Billionaire Robert Mercer and his daughter Rebekah are known as deep-pocketed patrons of the far-right, investing in cultural as well as political projects ranging from Steve Bannon's Breitbart.com "killing machine" to financing a Republican primary challenger to Arizona's Trump-averse Sen. Jeff Flake.
However, according to Vanity Fair, heavily-subsidized provocateur Milo Yiannopoulos and other Mercer proteges are fleecing the wealthy donors for millions in "party money" and offering little or no return to the investors.
"As the billionaire father-daughter duo behind Breitbart and, later, Donald Trump, the enigmatic Mercers flex their muscles much like the rest of their wealthy conservative mega-donor ilk: by sitting on think-tank boards, backing super PACs, funding scholarships, and donating to candidates," wrote VF's Tina Nguyen.
"But the Mercers also think rather differently from their peer group, acting as angel investors for projects they hope will shift the cultural conversation. In 2012, they invested $10 million in Breitbart and then watched it turn into a blazingly offensive news organ for pro-Trump opinions; with the founding of Milo Inc. this year, they hoped to break into the next generation," she said.
Milo Inc. is Yiannopoulos' self-run media company, which he founded after transforming virtually overnight from a rising conservative star to a reviled media pariah. The fall came earlier this year when video emerged of Yiannopoulos speaking favorably of predatory sexual relationships between older men and young boys.
Yiannopoulos was cast out of his position as Breitbart.com's tech editor and publishing house Simon and Schuster shelved plans to publish Dangerous Fa**ot, Yiannopoulos' ghostwritten memoir.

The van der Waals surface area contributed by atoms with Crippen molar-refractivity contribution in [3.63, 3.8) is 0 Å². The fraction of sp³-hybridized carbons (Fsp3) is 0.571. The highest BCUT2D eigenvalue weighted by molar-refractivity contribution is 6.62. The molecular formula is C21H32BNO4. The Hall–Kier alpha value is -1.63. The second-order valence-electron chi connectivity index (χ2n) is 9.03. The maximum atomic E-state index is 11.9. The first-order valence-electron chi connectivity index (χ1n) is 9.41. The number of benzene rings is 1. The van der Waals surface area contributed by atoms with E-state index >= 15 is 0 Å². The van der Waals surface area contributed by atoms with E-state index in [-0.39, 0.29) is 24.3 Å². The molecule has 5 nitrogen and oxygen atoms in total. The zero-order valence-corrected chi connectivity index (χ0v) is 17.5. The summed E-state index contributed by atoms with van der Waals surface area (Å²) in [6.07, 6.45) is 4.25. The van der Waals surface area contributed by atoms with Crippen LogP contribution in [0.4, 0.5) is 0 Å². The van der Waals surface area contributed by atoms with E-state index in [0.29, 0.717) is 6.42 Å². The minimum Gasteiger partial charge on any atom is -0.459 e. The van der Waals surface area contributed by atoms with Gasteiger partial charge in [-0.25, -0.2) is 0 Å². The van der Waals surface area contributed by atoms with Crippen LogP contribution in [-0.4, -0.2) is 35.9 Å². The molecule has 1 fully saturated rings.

"In this context, Milo Inc. can be viewed as the Mercer version of the conservative movement’s oft-failed attempt to Appeal to the Youths. (Watch any Republican attempt to prove their hipness and the struggle is immediately clear.)," Nguyen wrote.
In spite of his obvious baggage, the Mercers were willing to bet on Milo Inc. as a way to "create a media empire that could bring in younger voters, make money, and drive a wedge in the culture war."
Thus far, Yiannopoulos has stunningly failed to deliver, from his shambolic "Free Speech Week" at the University of California at Berkeley which fizzled before it ever got off the ground to his embarrassing "outing" as a dabbler in neo-Nazism and white supremacy.
“The Mercers are already immune to negative press,” said one source. “They invested in Milo knowing that he would generate negative press, knowing that he’s someone with a past, someone with controversial habits. No revelation is going to take that away.”
Yiannopoulos' string of failures and humiliations has some other right-wing media operatives daydreaming about what they could do with the kind of Mercer money the pearl-encrusted, Armani-wearing Yiannopoulos seems to revel in squandering.
"As Yiannopoulos flails, some of his erstwhile allies are hoping to dip into the Mercers’ reliable honeypot. The person familiar with their investment habits told me that he knew of several other start-up ventures trying to pitch to the Mercers at the Owl’s Nest, their waterfront Long Island retreat," Nguyen reported.
One conservative media professional told Nguyen that the Mercers are making a poor investment on the erratic, flamboyant Yiannopoulos.
“Forget everything else, it’s a huge business mistake,” he said. “Because if you’re going after the Roy Moore vote, the coke-using male prostitute guy may not be the best bet.”
“I don’t know what’s going to break the Mercers, to wake them up,” said a former Yiannopoulos collaborator. “That’s a mistake they’re going to have to make for themselves. But I can guarantee you, that money is not being used efficiently. It’s not being used responsibly. It’s basically party money.”
Meanwhile Steve Bannon -- another recipient of the Mercers' largesse -- has been fired from the White House and is trying to wage "war" against the GOP establishment from the vantage point of Breitbart.com.
However, the "alt-right" website has lost a big chunk of its audience and 90 percent of its advertisers since the 2016 election, making it unclear just how much impact Bannon can have. Senate Majority Leader Mitch McConnell (R-KY) laughed off Bannon's threats against him and other Republicans by calling the alt-right maven an expert at "nominating people who lose."